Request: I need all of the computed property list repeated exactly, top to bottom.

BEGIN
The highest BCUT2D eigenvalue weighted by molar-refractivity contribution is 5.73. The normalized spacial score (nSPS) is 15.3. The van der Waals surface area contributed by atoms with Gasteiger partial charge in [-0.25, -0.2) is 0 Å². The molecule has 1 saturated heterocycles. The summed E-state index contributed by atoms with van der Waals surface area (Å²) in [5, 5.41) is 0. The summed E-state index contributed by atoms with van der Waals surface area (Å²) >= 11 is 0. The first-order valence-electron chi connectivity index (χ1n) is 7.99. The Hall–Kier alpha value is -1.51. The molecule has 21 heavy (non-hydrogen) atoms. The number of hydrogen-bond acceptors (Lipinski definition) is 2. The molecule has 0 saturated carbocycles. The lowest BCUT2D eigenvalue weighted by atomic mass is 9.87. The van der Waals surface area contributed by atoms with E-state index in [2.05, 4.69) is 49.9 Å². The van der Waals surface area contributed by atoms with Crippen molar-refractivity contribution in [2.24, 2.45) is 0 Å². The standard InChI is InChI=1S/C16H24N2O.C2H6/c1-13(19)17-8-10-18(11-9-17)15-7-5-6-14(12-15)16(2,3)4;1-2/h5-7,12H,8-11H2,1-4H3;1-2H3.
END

The highest BCUT2D eigenvalue weighted by molar-refractivity contribution is 5.73. The normalized spacial score (nSPS) is 15.3. The van der Waals surface area contributed by atoms with Gasteiger partial charge in [-0.25, -0.2) is 0 Å². The molecule has 1 saturated heterocycles. The summed E-state index contributed by atoms with van der Waals surface area (Å²) in [5, 5.41) is 0. The summed E-state index contributed by atoms with van der Waals surface area (Å²) >= 11 is 0. The first-order valence-electron chi connectivity index (χ1n) is 7.99. The Hall–Kier alpha value is -1.51. The molecule has 21 heavy (non-hydrogen) atoms. The number of hydrogen-bond acceptors (Lipinski definition) is 2. The molecule has 0 saturated carbocycles. The lowest BCUT2D eigenvalue weighted by atomic mass is 9.87. The van der Waals surface area contributed by atoms with E-state index in [2.05, 4.69) is 49.9 Å². The van der Waals surface area contributed by atoms with Crippen molar-refractivity contribution in [2.24, 2.45) is 0 Å². The standard InChI is InChI=1S/C16H24N2O.C2H6/c1-13(19)17-8-10-18(11-9-17)15-7-5-6-14(12-15)16(2,3)4;1-2/h5-7,12H,8-11H2,1-4H3;1-2H3.